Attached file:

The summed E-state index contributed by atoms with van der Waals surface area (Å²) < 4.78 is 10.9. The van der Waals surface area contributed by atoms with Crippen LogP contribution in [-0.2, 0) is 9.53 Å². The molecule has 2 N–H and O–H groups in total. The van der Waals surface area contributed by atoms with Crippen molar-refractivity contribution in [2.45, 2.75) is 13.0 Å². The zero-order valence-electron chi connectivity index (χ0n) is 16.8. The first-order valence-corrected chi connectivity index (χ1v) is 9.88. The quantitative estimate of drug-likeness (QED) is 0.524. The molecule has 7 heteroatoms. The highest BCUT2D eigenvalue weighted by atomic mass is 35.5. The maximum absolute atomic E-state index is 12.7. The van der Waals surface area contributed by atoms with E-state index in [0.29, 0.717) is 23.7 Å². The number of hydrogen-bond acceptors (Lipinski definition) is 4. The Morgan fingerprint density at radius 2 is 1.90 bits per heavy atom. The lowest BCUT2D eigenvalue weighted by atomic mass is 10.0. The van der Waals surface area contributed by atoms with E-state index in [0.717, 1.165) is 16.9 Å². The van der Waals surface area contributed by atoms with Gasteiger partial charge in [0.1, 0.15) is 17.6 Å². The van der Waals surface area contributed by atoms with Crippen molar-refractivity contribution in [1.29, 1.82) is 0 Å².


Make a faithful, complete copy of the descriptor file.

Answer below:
The summed E-state index contributed by atoms with van der Waals surface area (Å²) < 4.78 is 10.9. The van der Waals surface area contributed by atoms with Crippen LogP contribution in [-0.2, 0) is 9.53 Å². The molecule has 2 N–H and O–H groups in total. The van der Waals surface area contributed by atoms with Crippen molar-refractivity contribution in [2.45, 2.75) is 13.0 Å². The zero-order valence-electron chi connectivity index (χ0n) is 16.8. The first-order valence-corrected chi connectivity index (χ1v) is 9.88. The quantitative estimate of drug-likeness (QED) is 0.524. The molecule has 7 heteroatoms. The highest BCUT2D eigenvalue weighted by atomic mass is 35.5. The maximum absolute atomic E-state index is 12.7. The van der Waals surface area contributed by atoms with E-state index in [0.29, 0.717) is 23.7 Å². The number of hydrogen-bond acceptors (Lipinski definition) is 4. The Morgan fingerprint density at radius 2 is 1.90 bits per heavy atom. The lowest BCUT2D eigenvalue weighted by atomic mass is 10.0. The van der Waals surface area contributed by atoms with E-state index in [0.717, 1.165) is 16.9 Å². The van der Waals surface area contributed by atoms with Gasteiger partial charge in [0.1, 0.15) is 17.6 Å². The van der Waals surface area contributed by atoms with Crippen molar-refractivity contribution in [1.29, 1.82) is 0 Å².